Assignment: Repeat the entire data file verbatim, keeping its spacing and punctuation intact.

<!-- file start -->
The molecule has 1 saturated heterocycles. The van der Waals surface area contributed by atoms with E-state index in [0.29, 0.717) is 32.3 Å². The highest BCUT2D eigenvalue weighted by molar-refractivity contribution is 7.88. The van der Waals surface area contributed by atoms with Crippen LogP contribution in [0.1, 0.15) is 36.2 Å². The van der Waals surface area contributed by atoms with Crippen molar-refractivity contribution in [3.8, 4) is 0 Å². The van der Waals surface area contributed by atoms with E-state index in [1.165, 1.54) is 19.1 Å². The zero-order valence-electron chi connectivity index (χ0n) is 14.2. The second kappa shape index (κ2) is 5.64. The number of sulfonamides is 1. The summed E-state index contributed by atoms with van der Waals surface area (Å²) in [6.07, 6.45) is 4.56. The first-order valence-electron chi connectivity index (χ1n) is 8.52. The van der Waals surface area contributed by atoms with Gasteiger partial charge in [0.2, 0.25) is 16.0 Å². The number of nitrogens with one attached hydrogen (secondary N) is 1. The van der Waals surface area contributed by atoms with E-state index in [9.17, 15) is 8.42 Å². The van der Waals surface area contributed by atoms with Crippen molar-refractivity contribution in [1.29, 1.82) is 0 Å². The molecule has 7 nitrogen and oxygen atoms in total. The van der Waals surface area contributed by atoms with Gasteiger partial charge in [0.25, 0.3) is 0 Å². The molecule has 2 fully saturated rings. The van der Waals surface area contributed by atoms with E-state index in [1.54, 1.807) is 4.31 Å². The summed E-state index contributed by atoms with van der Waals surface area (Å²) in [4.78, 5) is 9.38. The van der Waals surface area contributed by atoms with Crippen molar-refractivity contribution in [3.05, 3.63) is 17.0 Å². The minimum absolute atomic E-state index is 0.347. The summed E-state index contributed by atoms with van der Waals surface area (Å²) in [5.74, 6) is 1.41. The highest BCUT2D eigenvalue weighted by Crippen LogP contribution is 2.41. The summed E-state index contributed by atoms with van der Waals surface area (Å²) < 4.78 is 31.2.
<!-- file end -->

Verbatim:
The molecule has 1 saturated heterocycles. The van der Waals surface area contributed by atoms with E-state index in [0.29, 0.717) is 32.3 Å². The highest BCUT2D eigenvalue weighted by molar-refractivity contribution is 7.88. The van der Waals surface area contributed by atoms with Crippen LogP contribution in [0.1, 0.15) is 36.2 Å². The van der Waals surface area contributed by atoms with Crippen molar-refractivity contribution in [3.8, 4) is 0 Å². The van der Waals surface area contributed by atoms with E-state index in [1.165, 1.54) is 19.1 Å². The zero-order valence-electron chi connectivity index (χ0n) is 14.2. The second kappa shape index (κ2) is 5.64. The number of sulfonamides is 1. The summed E-state index contributed by atoms with van der Waals surface area (Å²) in [6.07, 6.45) is 4.56. The first-order valence-electron chi connectivity index (χ1n) is 8.52. The van der Waals surface area contributed by atoms with Gasteiger partial charge in [0.2, 0.25) is 16.0 Å². The number of nitrogens with one attached hydrogen (secondary N) is 1. The van der Waals surface area contributed by atoms with E-state index in [9.17, 15) is 8.42 Å². The van der Waals surface area contributed by atoms with Crippen molar-refractivity contribution in [1.29, 1.82) is 0 Å². The molecule has 7 nitrogen and oxygen atoms in total. The van der Waals surface area contributed by atoms with Gasteiger partial charge in [0.25, 0.3) is 0 Å². The molecule has 2 fully saturated rings. The van der Waals surface area contributed by atoms with E-state index in [1.54, 1.807) is 4.31 Å². The summed E-state index contributed by atoms with van der Waals surface area (Å²) in [4.78, 5) is 9.38. The van der Waals surface area contributed by atoms with Crippen molar-refractivity contribution in [3.05, 3.63) is 17.0 Å². The minimum absolute atomic E-state index is 0.347. The summed E-state index contributed by atoms with van der Waals surface area (Å²) in [5.74, 6) is 1.41. The highest BCUT2D eigenvalue weighted by Crippen LogP contribution is 2.41. The summed E-state index contributed by atoms with van der Waals surface area (Å²) < 4.78 is 31.2.